VALPARAISO | Walt Disney’s legacy of positive leadership lives on more than 40 years after his death through the Disney Institute, a day-long training session that helps develop leaders in business and nonprofit organizations.
Some 100 leaders from around the Calumet Region and beyond learned how to apply Disney’s model of leadership excellence to their own organizations Thursday at Ivy Tech Community College's Valparaiso campus.
“I want to learn to improve my skills,” said Judith Falzon with the Virginia Tutt Branch of the St. Joseph County Library and adjunct supervisor at Ivy Tech in South Bend. “I hope it helps me in both my positions.”
The past, present and future figure into every institution’s legacy, said Mike Donnelly, one of the Disney Institute trainers.
“We must always look to the future,” he said. “All industries have to stay in front of the change to be productive.”
Gary native Kevin Gober returned to the area as part of the Disney Institute staff and explained that the institute is all about external training.
“This training is very, very personal. It’s personal to you as a leader, within an area you can totally influence,” Gober said.
There are four links in the Disney chain of excellence, the trainers said. They started with the fourth link, financial results and repeat business.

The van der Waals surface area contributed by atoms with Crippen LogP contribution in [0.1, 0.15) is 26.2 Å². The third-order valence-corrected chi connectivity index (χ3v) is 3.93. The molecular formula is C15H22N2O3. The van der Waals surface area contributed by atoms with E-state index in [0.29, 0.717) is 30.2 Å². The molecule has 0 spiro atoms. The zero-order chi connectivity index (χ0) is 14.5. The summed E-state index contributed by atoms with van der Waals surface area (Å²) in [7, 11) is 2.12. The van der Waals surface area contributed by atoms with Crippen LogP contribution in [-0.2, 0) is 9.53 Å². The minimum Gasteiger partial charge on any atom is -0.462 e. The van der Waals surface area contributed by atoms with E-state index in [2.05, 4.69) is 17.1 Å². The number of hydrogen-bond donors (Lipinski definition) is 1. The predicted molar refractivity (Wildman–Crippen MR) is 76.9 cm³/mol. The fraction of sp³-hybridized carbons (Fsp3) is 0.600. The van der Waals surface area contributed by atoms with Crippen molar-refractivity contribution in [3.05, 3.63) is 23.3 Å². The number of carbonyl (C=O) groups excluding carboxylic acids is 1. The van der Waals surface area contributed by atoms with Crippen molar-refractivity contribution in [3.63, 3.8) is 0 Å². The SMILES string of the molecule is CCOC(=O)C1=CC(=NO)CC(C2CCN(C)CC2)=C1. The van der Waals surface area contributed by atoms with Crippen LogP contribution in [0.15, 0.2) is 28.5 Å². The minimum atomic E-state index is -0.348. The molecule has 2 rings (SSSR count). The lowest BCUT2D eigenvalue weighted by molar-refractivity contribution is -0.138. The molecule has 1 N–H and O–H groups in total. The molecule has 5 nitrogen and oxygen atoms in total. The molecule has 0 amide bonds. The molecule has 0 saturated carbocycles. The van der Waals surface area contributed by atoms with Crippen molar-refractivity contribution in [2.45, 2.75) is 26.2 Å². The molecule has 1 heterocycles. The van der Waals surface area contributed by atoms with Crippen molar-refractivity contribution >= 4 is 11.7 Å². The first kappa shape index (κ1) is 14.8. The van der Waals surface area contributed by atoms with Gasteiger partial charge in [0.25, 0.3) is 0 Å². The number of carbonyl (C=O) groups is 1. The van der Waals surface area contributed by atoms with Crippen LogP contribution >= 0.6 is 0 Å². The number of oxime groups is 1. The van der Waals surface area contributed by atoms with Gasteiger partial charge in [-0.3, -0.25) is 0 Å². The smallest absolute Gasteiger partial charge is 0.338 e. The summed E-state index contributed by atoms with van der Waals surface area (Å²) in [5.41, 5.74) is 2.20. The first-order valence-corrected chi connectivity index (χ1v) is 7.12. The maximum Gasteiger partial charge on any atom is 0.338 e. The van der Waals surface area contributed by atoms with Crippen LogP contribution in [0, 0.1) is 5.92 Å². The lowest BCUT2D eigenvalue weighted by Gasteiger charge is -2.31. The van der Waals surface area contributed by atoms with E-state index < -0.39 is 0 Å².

“We are in business to make money. Even if you are a not-for-profit, you have people you must answer to. … It’s about loyalty,” Gober said, adding that the goal of Disney and any business is to get people to return and recommend.
“Guest satisfaction” is the third link and Disney is intentional in calling its customers “guests” to create an emotional connection, according to the presenters.
As the second link, “cast excellence” feeds into the other links.
“If you take care of your people, your people will take care of you,” he said. Surveys indicate the better the leaders are, the more likely employees are to work with that leader and follow that leader to other locations.
It all stems from leadership excellence, the trainers said, encouraging participants to identify the qualities of leadership that last and influence the future.
Integrity, honesty, loyalty, safety and comfort were among the important leadership qualities that participants expressed during the sessions.
“You have to have respect for your employees and their opinions,” said Laura Rule, of Kerry Ingredients in Beloit, Wisc. “We could all be better at listening.”